(This May 11 story corrects date and time reference for France in final par)
LONDON (Thomson Reuters Foundation) - Countries around the world are reviewing restrictions on blood donations by gay and bisexual men imposed during the 1980s HIV/AIDS crisis, with some removing blanket bans and others reducing waiting periods after gay sex.
Brazil’s Supreme Court ruled on Friday that a 12-month deferral period for gay and bi men to give blood was unconstitutional, a policy LGBT+ campaigners had long argued was discriminatory given modern blood-screening technology.
For now, Brazil’s government will have to treat gay and bisexual men the same as heterosexual men when donating blood. It could write a new law that reinstates the ban, but its position is not yet clear.
As blood supplies have come under pressure due to the coronavirus pandemic, calls have grown for governments to replace abstinence periods for men who have sex with men to donate blood with individual risk-based assessments.
Last month, the United States and Northern Ireland cut their abstinence periods, while Australia said it plans to do so.
Here are the rules governing blood donation by gay and bi men around the world:
- Countries that impose lifelong bans on gay and bisexual men donating blood include Croatia, Iceland, Malaysia, Slovenia, Singapore, Trinidad and Tobago and Ukraine
- At least 17 countries now have no restrictions, including Argentina, Italy, Russia, South Africa, Spain and, as of January this year, Hungary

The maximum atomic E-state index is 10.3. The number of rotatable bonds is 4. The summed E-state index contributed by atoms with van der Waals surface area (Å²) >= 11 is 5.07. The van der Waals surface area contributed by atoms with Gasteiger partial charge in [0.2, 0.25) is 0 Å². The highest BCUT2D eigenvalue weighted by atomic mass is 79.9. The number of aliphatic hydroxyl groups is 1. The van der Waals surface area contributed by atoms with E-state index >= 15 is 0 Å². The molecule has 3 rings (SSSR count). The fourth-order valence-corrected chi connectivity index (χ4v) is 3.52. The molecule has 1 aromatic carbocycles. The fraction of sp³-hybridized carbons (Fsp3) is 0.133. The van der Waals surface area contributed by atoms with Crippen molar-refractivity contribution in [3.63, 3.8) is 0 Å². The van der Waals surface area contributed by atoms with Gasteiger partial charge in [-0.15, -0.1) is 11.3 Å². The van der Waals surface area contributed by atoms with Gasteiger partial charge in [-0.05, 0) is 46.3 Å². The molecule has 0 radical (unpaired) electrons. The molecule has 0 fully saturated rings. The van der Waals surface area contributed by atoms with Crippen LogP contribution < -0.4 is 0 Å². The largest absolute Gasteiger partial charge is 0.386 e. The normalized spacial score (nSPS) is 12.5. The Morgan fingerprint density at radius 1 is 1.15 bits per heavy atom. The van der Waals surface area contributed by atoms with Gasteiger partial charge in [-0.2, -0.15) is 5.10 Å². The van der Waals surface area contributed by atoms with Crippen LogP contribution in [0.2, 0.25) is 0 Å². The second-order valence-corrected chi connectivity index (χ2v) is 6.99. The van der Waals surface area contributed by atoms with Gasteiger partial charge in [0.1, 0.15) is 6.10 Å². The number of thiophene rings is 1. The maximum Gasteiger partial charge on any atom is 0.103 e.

- In April 2020, the United States cut its celibacy period from 12 months to three months amid a blood shortage
- Last month, Northern Ireland also reduced its deferral period from one year to three months, bringing it into line with regulations in the rest of the United Kingdom
- Some countries differentiate between blood products and blood in general, but in Britain men who have had sex with another man in the last three months and recovered from Covid-19 cannot donate their plasma to a coronavirus treatment trial
- Most countries do not mention whether taking Pre-Exposure Prophylaxis (PrEP), a HIV-prevention drug, affects gay and bi men’s ability to donate blood. Britain says its three-month abstinence period applies regardless of whether someone takes PrEP or not
- When Australia announced its intention to cut the abstinence period from 12 months to three in April, it said people taking PrEP would still have a 12-month abstinence period
- Austria lifted a blanket ban on men who have sex with men giving blood, replacing it with a 12-month abstinence period for gay and bi men in December 2019
- In March, Denmark lifted its lifelong ban, implementing a previously announced waiting period of four months
- France has had a waiting period of 12 months since 2016, when it lifted a ban on gay and bisexual men giving blood that had been in place since 1983
Sources: Thomson Reuters Foundation research, Reuters
Reporting by Rachel Savage @rachelmsavage and Elsa Ohlen; Additional reporting by Fabio Teixeira; Editing by Helen Popper and Hugo Greenhalgh. Please credit the Thomson Reuters Foundation, the charitable arm of Thomson Reuters, that covers the lives of people around the world who struggle to live freely or fairly. Visit news.trust.org
Our Standards: The Thomson Reuters Trust Principles.